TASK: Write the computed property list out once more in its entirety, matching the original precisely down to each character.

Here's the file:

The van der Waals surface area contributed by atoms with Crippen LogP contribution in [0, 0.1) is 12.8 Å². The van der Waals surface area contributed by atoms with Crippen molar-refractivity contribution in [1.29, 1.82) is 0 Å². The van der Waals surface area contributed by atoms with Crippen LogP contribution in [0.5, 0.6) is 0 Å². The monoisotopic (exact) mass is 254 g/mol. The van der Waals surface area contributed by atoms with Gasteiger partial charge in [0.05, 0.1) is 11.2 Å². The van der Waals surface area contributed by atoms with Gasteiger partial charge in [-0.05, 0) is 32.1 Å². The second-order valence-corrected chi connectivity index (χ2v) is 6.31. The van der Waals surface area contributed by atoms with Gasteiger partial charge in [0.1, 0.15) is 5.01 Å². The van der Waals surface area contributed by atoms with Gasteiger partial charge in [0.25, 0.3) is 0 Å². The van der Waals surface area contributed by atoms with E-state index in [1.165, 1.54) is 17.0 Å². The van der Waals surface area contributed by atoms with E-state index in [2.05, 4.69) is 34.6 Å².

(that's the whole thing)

The van der Waals surface area contributed by atoms with Crippen LogP contribution in [0, 0.1) is 12.8 Å². The van der Waals surface area contributed by atoms with Crippen molar-refractivity contribution in [1.29, 1.82) is 0 Å². The van der Waals surface area contributed by atoms with Crippen LogP contribution in [0.5, 0.6) is 0 Å². The monoisotopic (exact) mass is 254 g/mol. The van der Waals surface area contributed by atoms with Gasteiger partial charge in [0.05, 0.1) is 11.2 Å². The van der Waals surface area contributed by atoms with Gasteiger partial charge in [-0.05, 0) is 32.1 Å². The second-order valence-corrected chi connectivity index (χ2v) is 6.31. The van der Waals surface area contributed by atoms with Gasteiger partial charge in [0.1, 0.15) is 5.01 Å². The van der Waals surface area contributed by atoms with Gasteiger partial charge in [0.25, 0.3) is 0 Å². The van der Waals surface area contributed by atoms with E-state index in [1.165, 1.54) is 17.0 Å². The van der Waals surface area contributed by atoms with E-state index in [2.05, 4.69) is 34.6 Å².